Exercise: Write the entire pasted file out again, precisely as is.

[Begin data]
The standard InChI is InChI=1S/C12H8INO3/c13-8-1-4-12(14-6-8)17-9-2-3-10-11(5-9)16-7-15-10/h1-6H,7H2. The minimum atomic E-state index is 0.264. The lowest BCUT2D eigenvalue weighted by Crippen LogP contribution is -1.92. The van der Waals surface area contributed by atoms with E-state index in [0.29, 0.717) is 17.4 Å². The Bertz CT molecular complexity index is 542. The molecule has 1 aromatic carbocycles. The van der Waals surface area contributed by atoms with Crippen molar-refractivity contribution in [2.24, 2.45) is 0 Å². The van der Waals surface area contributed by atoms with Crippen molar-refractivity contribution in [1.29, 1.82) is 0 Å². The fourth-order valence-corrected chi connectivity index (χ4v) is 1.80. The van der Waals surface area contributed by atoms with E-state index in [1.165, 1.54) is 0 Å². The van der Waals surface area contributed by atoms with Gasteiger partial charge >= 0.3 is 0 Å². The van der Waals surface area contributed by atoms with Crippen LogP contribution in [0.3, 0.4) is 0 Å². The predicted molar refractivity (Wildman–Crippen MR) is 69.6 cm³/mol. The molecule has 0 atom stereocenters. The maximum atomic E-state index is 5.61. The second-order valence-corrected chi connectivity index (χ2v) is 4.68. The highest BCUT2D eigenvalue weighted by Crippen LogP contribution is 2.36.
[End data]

The standard InChI is InChI=1S/C12H8INO3/c13-8-1-4-12(14-6-8)17-9-2-3-10-11(5-9)16-7-15-10/h1-6H,7H2. The minimum atomic E-state index is 0.264. The lowest BCUT2D eigenvalue weighted by Crippen LogP contribution is -1.92. The van der Waals surface area contributed by atoms with E-state index in [0.29, 0.717) is 17.4 Å². The Bertz CT molecular complexity index is 542. The molecule has 1 aromatic carbocycles. The van der Waals surface area contributed by atoms with Crippen molar-refractivity contribution in [2.24, 2.45) is 0 Å². The van der Waals surface area contributed by atoms with Crippen molar-refractivity contribution in [1.29, 1.82) is 0 Å². The fourth-order valence-corrected chi connectivity index (χ4v) is 1.80. The van der Waals surface area contributed by atoms with E-state index in [1.165, 1.54) is 0 Å². The van der Waals surface area contributed by atoms with Gasteiger partial charge >= 0.3 is 0 Å². The van der Waals surface area contributed by atoms with Crippen LogP contribution in [0.3, 0.4) is 0 Å². The predicted molar refractivity (Wildman–Crippen MR) is 69.6 cm³/mol. The molecule has 0 atom stereocenters. The maximum atomic E-state index is 5.61. The second-order valence-corrected chi connectivity index (χ2v) is 4.68. The highest BCUT2D eigenvalue weighted by Crippen LogP contribution is 2.36.